Lumbar frame with metal bracings
This is a little better than a lumbar base with a concrete base, as you can offer a lifted, level surface that protects from excess moisture. The metal bracing is highly durable and serves as a more adaptable structure, protecting the bottom of your shed from adverse weather conditions. Most often, the metal bracings are used along with a concrete slab, making it a great way to upgrade your present foundation system.
Adjustable screw piles
Adjustable screw piles are much like the metal bracing structure; however, they provide a little more adaptability when it comes to length. Each screw pile comes with adjustable lengths, making it an ideal option for sheds with an unlevelled ground surface.
Concrete pillars and beam foundation
If it’s an industrial shed, you can choose this system hands down. It provides maximum protection against the elements. This shed foundation is frost-proof and seems to be lifted at an elevated level to promote proper drainage and combat moisture. In fact, this is the most complex shed foundation system. You need the help of experts to incorporate this model appropriately in your garden.
A gravel foundation is a four-inch layer of gravel spread over the ground area where you want to put the shed. This layer serves as a solid, level foundation for your garden shed. Besides, it provides excellent drainage to keep the shed free from moisture and dry. Perhaps, a gravel foundation is an easy and economical foundation option you can have for your shed.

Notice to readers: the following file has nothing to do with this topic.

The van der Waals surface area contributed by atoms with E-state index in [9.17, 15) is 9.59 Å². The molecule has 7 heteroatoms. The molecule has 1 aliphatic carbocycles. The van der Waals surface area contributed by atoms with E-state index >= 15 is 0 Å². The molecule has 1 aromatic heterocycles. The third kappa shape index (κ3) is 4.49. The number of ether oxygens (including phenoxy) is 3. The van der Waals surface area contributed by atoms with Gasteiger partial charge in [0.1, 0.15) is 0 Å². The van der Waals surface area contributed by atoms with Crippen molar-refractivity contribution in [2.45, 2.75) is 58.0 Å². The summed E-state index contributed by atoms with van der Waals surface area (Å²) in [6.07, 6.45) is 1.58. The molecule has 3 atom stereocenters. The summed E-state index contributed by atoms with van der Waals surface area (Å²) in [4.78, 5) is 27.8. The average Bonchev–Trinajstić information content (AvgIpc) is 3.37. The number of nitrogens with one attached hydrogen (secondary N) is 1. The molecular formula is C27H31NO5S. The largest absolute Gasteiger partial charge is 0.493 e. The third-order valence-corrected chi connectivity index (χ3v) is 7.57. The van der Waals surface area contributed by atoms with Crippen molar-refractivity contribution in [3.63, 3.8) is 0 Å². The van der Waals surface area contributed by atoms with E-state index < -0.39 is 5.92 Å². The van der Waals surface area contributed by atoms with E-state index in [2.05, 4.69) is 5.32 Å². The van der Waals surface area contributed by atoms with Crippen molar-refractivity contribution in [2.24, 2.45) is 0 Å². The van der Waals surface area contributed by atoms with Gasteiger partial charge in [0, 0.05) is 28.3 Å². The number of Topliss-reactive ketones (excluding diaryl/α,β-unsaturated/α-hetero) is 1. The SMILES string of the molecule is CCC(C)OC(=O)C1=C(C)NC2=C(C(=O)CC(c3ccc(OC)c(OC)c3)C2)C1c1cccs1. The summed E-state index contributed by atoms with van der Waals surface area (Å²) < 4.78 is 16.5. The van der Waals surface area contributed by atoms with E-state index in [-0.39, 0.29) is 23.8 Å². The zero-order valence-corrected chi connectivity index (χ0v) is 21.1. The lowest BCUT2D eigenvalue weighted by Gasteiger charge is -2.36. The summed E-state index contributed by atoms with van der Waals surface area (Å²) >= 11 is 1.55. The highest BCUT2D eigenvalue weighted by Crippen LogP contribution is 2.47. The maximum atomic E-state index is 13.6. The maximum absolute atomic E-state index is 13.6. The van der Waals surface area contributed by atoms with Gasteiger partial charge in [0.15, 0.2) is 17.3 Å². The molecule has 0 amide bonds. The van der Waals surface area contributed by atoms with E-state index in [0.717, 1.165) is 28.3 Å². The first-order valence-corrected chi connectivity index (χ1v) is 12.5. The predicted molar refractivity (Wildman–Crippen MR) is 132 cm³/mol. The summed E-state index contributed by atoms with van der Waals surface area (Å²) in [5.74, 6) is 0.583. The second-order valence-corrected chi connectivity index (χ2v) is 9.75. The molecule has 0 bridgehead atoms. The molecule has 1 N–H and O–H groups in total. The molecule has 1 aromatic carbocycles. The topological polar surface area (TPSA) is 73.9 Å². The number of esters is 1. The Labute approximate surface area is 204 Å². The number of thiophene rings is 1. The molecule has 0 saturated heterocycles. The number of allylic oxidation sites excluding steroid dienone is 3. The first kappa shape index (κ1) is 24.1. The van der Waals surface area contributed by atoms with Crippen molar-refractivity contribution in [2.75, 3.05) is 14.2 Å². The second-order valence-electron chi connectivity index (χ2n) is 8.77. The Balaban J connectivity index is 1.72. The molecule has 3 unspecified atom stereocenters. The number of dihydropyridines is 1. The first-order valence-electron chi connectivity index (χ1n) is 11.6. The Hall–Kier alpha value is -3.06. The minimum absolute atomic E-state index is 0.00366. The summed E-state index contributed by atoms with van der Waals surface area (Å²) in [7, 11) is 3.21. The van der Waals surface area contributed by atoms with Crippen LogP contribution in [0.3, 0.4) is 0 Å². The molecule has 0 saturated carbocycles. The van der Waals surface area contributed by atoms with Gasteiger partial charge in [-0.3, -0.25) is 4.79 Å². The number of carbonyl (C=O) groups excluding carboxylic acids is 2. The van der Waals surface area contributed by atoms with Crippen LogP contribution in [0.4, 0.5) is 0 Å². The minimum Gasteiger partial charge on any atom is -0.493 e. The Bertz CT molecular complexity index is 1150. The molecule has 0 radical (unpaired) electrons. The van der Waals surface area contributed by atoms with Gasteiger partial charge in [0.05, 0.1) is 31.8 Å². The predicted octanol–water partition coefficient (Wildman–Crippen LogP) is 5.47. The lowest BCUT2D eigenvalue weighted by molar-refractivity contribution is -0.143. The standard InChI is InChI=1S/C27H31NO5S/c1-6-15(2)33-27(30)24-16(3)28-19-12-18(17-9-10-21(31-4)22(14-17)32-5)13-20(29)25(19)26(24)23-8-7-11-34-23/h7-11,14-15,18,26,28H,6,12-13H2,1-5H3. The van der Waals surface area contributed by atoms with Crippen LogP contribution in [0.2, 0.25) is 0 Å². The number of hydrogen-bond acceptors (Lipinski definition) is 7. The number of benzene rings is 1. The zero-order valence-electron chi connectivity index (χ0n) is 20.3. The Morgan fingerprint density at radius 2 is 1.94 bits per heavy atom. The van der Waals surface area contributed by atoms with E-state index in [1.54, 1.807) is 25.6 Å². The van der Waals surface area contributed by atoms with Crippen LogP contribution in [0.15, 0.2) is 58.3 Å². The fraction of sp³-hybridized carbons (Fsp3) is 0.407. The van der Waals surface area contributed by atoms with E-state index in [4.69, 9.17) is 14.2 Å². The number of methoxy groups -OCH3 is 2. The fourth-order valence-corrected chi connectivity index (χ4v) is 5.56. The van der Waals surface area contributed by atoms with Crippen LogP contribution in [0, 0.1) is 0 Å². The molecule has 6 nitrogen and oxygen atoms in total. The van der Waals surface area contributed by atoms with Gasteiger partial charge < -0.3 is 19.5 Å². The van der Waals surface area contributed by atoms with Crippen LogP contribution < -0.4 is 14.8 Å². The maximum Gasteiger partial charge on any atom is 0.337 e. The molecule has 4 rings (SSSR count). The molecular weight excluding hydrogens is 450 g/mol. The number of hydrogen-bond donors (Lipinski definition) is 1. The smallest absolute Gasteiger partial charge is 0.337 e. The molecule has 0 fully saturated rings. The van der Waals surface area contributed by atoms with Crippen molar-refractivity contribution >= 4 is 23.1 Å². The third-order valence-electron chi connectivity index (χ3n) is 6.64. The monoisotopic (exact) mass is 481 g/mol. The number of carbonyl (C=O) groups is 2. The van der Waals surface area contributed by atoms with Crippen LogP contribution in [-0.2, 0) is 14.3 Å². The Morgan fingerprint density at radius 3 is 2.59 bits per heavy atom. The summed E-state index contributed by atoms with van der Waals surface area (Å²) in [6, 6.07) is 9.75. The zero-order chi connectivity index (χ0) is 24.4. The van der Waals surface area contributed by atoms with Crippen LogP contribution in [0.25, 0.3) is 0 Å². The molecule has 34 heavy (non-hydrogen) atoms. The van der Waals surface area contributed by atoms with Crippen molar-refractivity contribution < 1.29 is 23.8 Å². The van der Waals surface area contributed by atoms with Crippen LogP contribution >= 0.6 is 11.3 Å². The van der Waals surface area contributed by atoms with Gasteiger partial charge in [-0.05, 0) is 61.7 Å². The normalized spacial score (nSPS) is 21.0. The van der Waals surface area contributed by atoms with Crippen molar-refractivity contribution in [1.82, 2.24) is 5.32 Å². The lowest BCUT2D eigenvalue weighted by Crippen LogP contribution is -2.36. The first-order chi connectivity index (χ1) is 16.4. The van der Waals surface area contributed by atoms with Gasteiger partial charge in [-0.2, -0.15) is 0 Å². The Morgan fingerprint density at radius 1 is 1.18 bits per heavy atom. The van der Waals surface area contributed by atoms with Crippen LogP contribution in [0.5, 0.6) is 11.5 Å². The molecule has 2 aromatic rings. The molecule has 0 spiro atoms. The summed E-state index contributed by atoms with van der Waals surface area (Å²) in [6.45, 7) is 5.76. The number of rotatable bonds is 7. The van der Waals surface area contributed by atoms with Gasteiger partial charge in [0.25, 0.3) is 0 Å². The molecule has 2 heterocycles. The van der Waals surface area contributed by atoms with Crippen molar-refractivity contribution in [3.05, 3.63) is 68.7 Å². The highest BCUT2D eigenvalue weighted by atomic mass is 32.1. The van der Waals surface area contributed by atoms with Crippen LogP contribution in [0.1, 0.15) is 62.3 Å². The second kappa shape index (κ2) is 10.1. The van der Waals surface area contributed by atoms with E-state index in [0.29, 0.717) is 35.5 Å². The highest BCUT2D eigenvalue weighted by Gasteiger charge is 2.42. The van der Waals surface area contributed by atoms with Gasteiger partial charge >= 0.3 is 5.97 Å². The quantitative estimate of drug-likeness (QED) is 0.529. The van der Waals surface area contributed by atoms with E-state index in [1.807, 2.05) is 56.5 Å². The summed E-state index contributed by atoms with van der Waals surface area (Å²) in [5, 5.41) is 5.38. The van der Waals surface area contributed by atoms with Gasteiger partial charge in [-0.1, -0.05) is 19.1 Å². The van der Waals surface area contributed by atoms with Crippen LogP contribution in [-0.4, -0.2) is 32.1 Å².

Mistakes to avoid when you build a shed
It doesn’t matter what size garden shed you pick or the foundation type you choose, you should avoid some mistakes.
- Improper leveling: Levelling the ground is one of the most significant steps when you install a shed. If the ground is in a flood-prone area or not perfectly level, you’ll have to face all kinds of issues with the floor and walls of your shed.
- Poor placement: When you install a shed, considering the placement is crucial. You should not place the shed on low-lying ground, prepare enough space around the shed, and ensure enough distance from property lines, if any.
So, can you put a garden shed on grass? Not really. While it may appear to be the easiest way, the excess moisture in the ground and improper drainage will cause the shed to rot. A stable shed base is required before you install the shed on the ground. You need to choose a stable base depending on the size of the shed and how durable you want it to be. A good shed foundation will certainly enhance the longevity of your shed. Besides, make sure you place the shed on level ground and that there is enough space around the shed. I hope this helps!